While sustainability and resilience should mean the same thing in urban ecological design, they too often do not – leading to misunderstandings that work against both.
The word “sustainability” conjures up everything from reusable grocery bags to solar panels to biofuel to green roofs … but how many of us actually use the word correctly in reference to any particular system?
Moreover, how many of us ensure, when we use it, that we’re actually contributing to the overall resiliency of the system in question?
We recently had a chance to speak with the inimitable Keith Bowers, president of Biohabitats and a renowned landscape architect and restoration ecologist. One of his most interesting ideas, in our humble opinion, is that resilience and sustainability should amount to the same thing, but too often they do not.
The question is, where did this divide come from, and what can we do to heal it for the sake of understanding urban ecology and creating meaningful programs to foster it in cities?
Sustainability and Resiliency: Some Definitions
This topic is not a new one.
Almost 25 years ago, scientists argued that resiliency and sustainability aren't the same thing, but that each needs proper placement in its own ecological context to achieve the other.
According to the Beijer International Institute of Ecological Economics, the definitions were as follows:
Resilience: “The magnitude of disturbance that can be absorbed before a system changes its structure by changing the variables and processes that control behavior. Therefore, resilience is the ability of a system to absorb perturbations.”
Sustainability: “Sustainability implies not challenging ecological thresholds on temporal and spatial scales that will negatively affect ecological services and human welfare.”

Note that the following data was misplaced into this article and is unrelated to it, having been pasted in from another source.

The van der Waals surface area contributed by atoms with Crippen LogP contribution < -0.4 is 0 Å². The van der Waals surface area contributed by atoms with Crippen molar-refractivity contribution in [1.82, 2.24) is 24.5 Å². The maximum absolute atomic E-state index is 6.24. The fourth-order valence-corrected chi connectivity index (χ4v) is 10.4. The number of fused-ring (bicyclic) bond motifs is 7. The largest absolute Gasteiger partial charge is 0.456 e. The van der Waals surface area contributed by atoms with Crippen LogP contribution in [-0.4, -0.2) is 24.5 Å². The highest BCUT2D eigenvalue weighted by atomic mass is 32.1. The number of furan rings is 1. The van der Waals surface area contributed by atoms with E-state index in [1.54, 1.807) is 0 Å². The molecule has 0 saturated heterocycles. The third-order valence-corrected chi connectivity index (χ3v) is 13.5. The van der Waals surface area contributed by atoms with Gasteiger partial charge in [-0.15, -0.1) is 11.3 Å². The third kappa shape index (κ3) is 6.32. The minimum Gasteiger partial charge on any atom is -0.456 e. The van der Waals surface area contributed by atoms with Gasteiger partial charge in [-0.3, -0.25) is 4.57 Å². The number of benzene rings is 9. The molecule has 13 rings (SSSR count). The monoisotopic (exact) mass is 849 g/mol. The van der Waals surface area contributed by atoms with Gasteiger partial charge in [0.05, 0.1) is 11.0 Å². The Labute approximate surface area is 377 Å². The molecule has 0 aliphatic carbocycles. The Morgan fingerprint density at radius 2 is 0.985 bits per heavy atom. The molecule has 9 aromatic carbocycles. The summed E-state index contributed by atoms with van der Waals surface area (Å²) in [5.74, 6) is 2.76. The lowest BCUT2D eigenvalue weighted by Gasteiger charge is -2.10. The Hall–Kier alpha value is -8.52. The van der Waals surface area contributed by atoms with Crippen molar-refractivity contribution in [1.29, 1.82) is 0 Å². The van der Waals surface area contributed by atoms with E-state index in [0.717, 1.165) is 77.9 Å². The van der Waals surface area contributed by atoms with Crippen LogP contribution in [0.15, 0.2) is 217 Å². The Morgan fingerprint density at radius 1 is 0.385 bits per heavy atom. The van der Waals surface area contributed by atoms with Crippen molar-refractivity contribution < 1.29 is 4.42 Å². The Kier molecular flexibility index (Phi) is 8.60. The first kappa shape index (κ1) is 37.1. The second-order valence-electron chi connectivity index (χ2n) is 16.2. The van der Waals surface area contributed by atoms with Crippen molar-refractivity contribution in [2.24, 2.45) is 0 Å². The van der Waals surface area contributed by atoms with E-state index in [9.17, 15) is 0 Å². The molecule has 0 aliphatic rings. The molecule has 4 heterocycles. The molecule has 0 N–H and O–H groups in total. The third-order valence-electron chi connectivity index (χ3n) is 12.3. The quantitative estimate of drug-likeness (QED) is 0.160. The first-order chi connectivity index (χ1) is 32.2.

In other words, one relates to disturbance absorption and the other to avoiding the creation of those disturbances in the first place. To some, it might seem as though you can either choose not to impact a system or to create a system that can handle impacts.
Sustainability, Properly Applied, Leads to Resiliency
Sustainability and resiliency are neither the same thing nor mutually exclusive. Instead, one leads to another.
The way to bridge the gap between these two concepts is to approach each system from the goal of achieving sustainability, which will in turn engender resiliency naturally.
According to Bowers, if we seek to create systems that do not surpass the carrying capacity of Earth, we in turn stabilize the cultural and economic systems that, when out of balance, can undermine ecology.
Sustainable systems – those that can maintain at their current levels of resource consumption over time and will maintain without resorting to stopgap measures (ex. building seawalls or gray infrastructure to hold back floods or sea level rise, says Bowers) – will naturally result in resilience.
That is to say, when such systems are disturbed, which they inevitably will be, they have the resources and inborn balance to rebound.
What Does This Have to Do with Urban Ecology?
Urban ecology is a discipline that seeks to create harmony as well, in this case between humans, man-made infrastructure, plants, animals, microbiota, waterways and other natural systems.
By creating green infrastructure systems that can maintain over time (sustainable), we can also create those that weather change (resilient), leading to healthier and more stable cities and living beings overall.
Want to find out more about how to create such systems in your little corner of the urban or rural environment? Feel free to contact Ecogardens today.